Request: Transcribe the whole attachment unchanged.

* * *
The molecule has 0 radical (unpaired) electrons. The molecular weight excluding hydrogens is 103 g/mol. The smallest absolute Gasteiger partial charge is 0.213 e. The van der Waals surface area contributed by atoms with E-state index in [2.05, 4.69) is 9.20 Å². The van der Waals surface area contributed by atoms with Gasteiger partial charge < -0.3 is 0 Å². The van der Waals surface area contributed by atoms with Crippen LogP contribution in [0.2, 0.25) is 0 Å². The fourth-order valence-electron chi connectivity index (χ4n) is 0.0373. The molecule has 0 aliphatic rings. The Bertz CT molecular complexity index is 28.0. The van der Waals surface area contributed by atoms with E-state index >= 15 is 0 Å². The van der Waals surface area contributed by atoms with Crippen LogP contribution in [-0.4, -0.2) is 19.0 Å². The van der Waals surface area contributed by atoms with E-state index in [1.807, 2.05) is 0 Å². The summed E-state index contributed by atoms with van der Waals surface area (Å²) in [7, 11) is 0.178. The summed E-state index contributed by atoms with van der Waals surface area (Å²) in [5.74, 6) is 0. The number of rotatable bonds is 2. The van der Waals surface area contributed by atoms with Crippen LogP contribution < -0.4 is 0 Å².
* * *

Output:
The molecule has 0 radical (unpaired) electrons. The molecular weight excluding hydrogens is 103 g/mol. The smallest absolute Gasteiger partial charge is 0.213 e. The van der Waals surface area contributed by atoms with E-state index in [2.05, 4.69) is 9.20 Å². The van der Waals surface area contributed by atoms with Gasteiger partial charge < -0.3 is 0 Å². The van der Waals surface area contributed by atoms with Crippen LogP contribution in [0.2, 0.25) is 0 Å². The fourth-order valence-electron chi connectivity index (χ4n) is 0.0373. The molecule has 0 aliphatic rings. The Bertz CT molecular complexity index is 28.0. The van der Waals surface area contributed by atoms with E-state index >= 15 is 0 Å². The van der Waals surface area contributed by atoms with Crippen LogP contribution in [-0.4, -0.2) is 19.0 Å². The van der Waals surface area contributed by atoms with E-state index in [1.807, 2.05) is 0 Å². The summed E-state index contributed by atoms with van der Waals surface area (Å²) in [7, 11) is 0.178. The summed E-state index contributed by atoms with van der Waals surface area (Å²) in [5.74, 6) is 0. The number of rotatable bonds is 2. The van der Waals surface area contributed by atoms with Crippen LogP contribution < -0.4 is 0 Å².